I never thought I'd ever fall in love with a place like Butuan.
In my good old student days, it looked to me like a person with a shabby character that I had to avoid at all cost as I used to disembark from a boat from Cebu, jostling my way to the crazy Nasipit pier.
But what I used to see of the place then, was just the fleeting view of the pier and the bus terminal on my way home to Davao during the chaos of numerous coming home seasons.
In the previous years, I noticed young girls chatting away their time with bald, potbellied foreign men on their computer screens, in the cubicle next to mine in an internet cafe while I was doing one of those story assignments for Newsbreak.
But these days, Butuan is turning a friendly face to me. It has suddenly, become familiar, like the face of a younger sister.
One Monday, when I walked inside Urios University's highschool department, I felt my heart skipped a bit at the sight of 14 and 15 year olds, cramming for their third grading exams. I crossed the street to the St. Joseph Cathedral to discover the pleasant patterns of light above the altar. I stared at the letters of Fr. Saturnino Urios and Ferdinand Magellan posted on the wall. I sauntered into the dusty basement of Gaisano Butuan, and found old copies of the NewYorker magazines and Antique Journals, haphazardly strewn inside an abandoned box. Before I knew it, I was already coughing my way into the pages on Ramses II's life as Pharaoh of Egypt 3,000 years ago. I completely lost track of time.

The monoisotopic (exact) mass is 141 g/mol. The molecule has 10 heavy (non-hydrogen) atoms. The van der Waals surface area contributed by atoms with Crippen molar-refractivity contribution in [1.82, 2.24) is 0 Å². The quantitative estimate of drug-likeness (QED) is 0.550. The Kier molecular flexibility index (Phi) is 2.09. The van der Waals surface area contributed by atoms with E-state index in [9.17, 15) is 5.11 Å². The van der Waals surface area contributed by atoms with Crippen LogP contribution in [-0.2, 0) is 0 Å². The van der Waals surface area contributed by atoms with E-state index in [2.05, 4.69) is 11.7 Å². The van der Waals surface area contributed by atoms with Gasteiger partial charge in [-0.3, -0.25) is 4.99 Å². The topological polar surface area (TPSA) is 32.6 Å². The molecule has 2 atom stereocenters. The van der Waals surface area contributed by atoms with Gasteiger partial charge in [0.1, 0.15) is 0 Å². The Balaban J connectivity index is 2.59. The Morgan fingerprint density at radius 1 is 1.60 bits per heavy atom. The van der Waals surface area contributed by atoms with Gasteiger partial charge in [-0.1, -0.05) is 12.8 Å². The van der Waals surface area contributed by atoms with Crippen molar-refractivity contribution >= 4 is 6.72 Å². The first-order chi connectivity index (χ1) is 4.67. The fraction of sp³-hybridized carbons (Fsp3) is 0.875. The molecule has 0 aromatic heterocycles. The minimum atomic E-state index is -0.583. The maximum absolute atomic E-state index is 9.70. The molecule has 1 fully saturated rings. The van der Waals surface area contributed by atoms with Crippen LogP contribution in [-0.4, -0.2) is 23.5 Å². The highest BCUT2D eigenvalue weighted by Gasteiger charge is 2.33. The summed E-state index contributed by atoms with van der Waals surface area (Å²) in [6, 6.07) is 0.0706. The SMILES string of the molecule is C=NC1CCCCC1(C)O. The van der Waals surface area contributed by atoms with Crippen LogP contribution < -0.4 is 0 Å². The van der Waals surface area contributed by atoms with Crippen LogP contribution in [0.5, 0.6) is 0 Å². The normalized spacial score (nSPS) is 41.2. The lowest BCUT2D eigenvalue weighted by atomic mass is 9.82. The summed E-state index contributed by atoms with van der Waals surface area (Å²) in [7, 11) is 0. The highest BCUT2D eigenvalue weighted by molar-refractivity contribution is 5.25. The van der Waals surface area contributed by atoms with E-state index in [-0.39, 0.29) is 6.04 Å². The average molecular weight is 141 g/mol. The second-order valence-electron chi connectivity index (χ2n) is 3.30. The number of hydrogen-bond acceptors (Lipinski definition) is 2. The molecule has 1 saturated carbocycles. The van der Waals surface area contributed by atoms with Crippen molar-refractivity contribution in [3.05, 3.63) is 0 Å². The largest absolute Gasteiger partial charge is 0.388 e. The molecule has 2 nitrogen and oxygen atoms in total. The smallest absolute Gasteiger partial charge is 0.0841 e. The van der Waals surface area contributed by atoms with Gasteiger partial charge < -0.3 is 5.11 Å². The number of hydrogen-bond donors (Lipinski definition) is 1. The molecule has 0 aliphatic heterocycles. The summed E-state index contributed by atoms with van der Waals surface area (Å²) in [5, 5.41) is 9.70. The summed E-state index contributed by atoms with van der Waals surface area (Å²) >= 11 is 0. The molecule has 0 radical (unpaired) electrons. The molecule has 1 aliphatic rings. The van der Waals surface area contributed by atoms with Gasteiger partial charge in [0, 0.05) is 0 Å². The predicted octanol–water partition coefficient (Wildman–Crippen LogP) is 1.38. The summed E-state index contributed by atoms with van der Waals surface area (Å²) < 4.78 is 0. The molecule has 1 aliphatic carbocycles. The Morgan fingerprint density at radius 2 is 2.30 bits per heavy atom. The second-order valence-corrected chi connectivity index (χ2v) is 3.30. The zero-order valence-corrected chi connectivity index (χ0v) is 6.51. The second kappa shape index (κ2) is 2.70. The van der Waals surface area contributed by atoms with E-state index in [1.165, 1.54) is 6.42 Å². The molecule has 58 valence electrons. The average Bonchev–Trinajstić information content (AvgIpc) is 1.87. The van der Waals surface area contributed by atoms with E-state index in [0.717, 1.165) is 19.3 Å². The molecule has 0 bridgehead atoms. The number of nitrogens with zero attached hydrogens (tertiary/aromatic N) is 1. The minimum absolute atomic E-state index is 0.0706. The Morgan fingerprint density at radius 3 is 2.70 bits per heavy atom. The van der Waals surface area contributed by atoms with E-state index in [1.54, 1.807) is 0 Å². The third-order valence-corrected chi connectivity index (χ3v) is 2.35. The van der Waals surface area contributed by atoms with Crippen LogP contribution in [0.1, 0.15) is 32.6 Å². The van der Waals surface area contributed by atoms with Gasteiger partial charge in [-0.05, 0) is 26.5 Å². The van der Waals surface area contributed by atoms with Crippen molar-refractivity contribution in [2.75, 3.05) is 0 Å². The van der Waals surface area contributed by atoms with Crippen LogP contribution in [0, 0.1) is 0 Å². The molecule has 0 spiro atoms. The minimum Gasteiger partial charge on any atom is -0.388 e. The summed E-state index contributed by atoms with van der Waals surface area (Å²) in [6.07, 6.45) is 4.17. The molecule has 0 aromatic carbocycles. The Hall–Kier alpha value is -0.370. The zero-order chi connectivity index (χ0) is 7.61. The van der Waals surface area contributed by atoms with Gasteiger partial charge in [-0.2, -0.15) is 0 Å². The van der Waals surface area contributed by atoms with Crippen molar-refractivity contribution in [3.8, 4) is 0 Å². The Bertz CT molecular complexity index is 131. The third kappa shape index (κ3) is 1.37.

Suddenly, Butuan ceased to be a stranger to me. It has become a family member, whose character is a delight to discover.
But I have yet to dig up its most exciting story as an ancient trading port in this part of Asia over a thousand years ago.
I could not make out anything yet of the writings on the wall.
That's why, JA was bewildered when I got back to Davao. "Are you crazy?" he asked. "Everybody hates Spanish so much they were so happy to get rid of it!
But now, you tell me, you want to learn Spanish? What do you want to learn it for?!" He was hysterical. "What has gone into your head? Everyone who speaks Spanish is already dead!"
"I saw letters of dead men on the wall of a cathedral in Butuan," I told him. "They were all written in Spanish. I want to read them."
Thus, I started another form of madness.